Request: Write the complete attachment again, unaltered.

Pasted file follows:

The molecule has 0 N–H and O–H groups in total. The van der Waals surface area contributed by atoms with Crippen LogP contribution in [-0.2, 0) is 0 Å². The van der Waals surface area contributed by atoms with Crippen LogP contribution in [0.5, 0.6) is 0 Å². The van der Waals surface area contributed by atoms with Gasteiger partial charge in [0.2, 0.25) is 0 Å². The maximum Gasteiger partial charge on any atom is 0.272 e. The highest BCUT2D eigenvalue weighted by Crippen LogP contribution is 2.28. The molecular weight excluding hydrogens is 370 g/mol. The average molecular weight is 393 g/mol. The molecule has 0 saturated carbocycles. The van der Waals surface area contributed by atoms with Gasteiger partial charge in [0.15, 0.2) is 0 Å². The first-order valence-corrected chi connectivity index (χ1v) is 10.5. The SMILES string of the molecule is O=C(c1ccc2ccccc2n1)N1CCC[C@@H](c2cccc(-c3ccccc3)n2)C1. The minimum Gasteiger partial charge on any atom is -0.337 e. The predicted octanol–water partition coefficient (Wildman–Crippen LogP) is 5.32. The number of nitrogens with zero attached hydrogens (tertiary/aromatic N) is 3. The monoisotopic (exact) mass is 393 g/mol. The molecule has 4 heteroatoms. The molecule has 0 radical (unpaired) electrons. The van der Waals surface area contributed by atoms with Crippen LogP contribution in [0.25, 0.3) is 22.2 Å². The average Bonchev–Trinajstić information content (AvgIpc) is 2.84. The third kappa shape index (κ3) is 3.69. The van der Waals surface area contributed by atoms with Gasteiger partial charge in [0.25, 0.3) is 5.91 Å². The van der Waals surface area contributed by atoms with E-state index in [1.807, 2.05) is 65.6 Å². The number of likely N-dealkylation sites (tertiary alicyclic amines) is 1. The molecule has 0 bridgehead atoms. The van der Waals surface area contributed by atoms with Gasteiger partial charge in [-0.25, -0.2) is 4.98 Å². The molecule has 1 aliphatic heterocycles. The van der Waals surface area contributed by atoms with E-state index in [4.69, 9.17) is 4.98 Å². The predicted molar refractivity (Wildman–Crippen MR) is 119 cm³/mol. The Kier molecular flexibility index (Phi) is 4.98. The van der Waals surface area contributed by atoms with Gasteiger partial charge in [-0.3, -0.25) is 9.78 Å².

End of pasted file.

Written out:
The molecule has 0 N–H and O–H groups in total. The van der Waals surface area contributed by atoms with Crippen LogP contribution in [-0.2, 0) is 0 Å². The van der Waals surface area contributed by atoms with Crippen LogP contribution in [0.5, 0.6) is 0 Å². The van der Waals surface area contributed by atoms with Gasteiger partial charge in [0.2, 0.25) is 0 Å². The maximum Gasteiger partial charge on any atom is 0.272 e. The highest BCUT2D eigenvalue weighted by Crippen LogP contribution is 2.28. The molecular weight excluding hydrogens is 370 g/mol. The average molecular weight is 393 g/mol. The molecule has 0 saturated carbocycles. The van der Waals surface area contributed by atoms with Gasteiger partial charge in [0.15, 0.2) is 0 Å². The first-order valence-corrected chi connectivity index (χ1v) is 10.5. The SMILES string of the molecule is O=C(c1ccc2ccccc2n1)N1CCC[C@@H](c2cccc(-c3ccccc3)n2)C1. The minimum Gasteiger partial charge on any atom is -0.337 e. The predicted octanol–water partition coefficient (Wildman–Crippen LogP) is 5.32. The number of nitrogens with zero attached hydrogens (tertiary/aromatic N) is 3. The monoisotopic (exact) mass is 393 g/mol. The molecule has 4 heteroatoms. The molecule has 0 radical (unpaired) electrons. The van der Waals surface area contributed by atoms with Crippen LogP contribution in [0.25, 0.3) is 22.2 Å². The average Bonchev–Trinajstić information content (AvgIpc) is 2.84. The third kappa shape index (κ3) is 3.69. The van der Waals surface area contributed by atoms with Gasteiger partial charge in [0.25, 0.3) is 5.91 Å². The van der Waals surface area contributed by atoms with E-state index in [1.807, 2.05) is 65.6 Å². The number of likely N-dealkylation sites (tertiary alicyclic amines) is 1. The molecule has 0 bridgehead atoms. The van der Waals surface area contributed by atoms with Gasteiger partial charge in [-0.25, -0.2) is 4.98 Å². The molecule has 1 aliphatic heterocycles. The van der Waals surface area contributed by atoms with E-state index in [4.69, 9.17) is 4.98 Å². The predicted molar refractivity (Wildman–Crippen MR) is 119 cm³/mol. The Kier molecular flexibility index (Phi) is 4.98. The van der Waals surface area contributed by atoms with Gasteiger partial charge in [-0.3, -0.25) is 9.78 Å².